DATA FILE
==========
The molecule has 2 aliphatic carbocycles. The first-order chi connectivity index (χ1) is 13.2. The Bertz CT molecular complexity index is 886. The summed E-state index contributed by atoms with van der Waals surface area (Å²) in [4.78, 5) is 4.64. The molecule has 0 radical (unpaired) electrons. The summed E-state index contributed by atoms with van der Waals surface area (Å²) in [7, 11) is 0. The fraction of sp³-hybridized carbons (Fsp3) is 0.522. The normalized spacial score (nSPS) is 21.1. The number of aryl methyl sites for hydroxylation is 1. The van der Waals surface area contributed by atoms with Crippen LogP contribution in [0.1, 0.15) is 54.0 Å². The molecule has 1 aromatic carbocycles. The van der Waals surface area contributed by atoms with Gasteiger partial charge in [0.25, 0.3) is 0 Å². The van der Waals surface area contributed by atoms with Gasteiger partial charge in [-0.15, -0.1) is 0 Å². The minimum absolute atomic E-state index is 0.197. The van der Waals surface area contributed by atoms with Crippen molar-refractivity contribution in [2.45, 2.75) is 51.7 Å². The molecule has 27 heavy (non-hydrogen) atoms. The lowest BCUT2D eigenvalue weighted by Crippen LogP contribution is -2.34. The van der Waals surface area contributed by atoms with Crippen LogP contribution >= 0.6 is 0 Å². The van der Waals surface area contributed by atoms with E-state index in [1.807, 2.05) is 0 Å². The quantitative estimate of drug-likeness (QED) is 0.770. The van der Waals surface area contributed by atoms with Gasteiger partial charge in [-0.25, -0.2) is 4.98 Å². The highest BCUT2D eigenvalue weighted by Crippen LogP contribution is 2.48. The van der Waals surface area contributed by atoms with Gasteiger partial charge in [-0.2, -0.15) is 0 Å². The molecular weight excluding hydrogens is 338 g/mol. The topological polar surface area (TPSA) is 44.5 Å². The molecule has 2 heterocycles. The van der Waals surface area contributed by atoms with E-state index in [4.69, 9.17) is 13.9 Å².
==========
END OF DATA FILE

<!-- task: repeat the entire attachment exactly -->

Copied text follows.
The molecule has 2 aliphatic carbocycles. The first-order chi connectivity index (χ1) is 13.2. The Bertz CT molecular complexity index is 886. The summed E-state index contributed by atoms with van der Waals surface area (Å²) in [4.78, 5) is 4.64. The molecule has 0 radical (unpaired) electrons. The summed E-state index contributed by atoms with van der Waals surface area (Å²) in [7, 11) is 0. The fraction of sp³-hybridized carbons (Fsp3) is 0.522. The normalized spacial score (nSPS) is 21.1. The number of aryl methyl sites for hydroxylation is 1. The van der Waals surface area contributed by atoms with Crippen LogP contribution in [0.1, 0.15) is 54.0 Å². The molecule has 1 aromatic carbocycles. The van der Waals surface area contributed by atoms with Gasteiger partial charge in [0.25, 0.3) is 0 Å². The van der Waals surface area contributed by atoms with Gasteiger partial charge in [-0.15, -0.1) is 0 Å². The minimum absolute atomic E-state index is 0.197. The van der Waals surface area contributed by atoms with Crippen molar-refractivity contribution in [2.45, 2.75) is 51.7 Å². The molecule has 27 heavy (non-hydrogen) atoms. The lowest BCUT2D eigenvalue weighted by Crippen LogP contribution is -2.34. The van der Waals surface area contributed by atoms with Crippen LogP contribution >= 0.6 is 0 Å². The van der Waals surface area contributed by atoms with E-state index in [1.807, 2.05) is 0 Å². The quantitative estimate of drug-likeness (QED) is 0.770. The van der Waals surface area contributed by atoms with Gasteiger partial charge in [-0.25, -0.2) is 4.98 Å². The highest BCUT2D eigenvalue weighted by Crippen LogP contribution is 2.48. The van der Waals surface area contributed by atoms with Gasteiger partial charge in [-0.2, -0.15) is 0 Å². The molecular weight excluding hydrogens is 338 g/mol. The topological polar surface area (TPSA) is 44.5 Å². The molecule has 2 heterocycles. The van der Waals surface area contributed by atoms with E-state index in [4.69, 9.17) is 13.9 Å².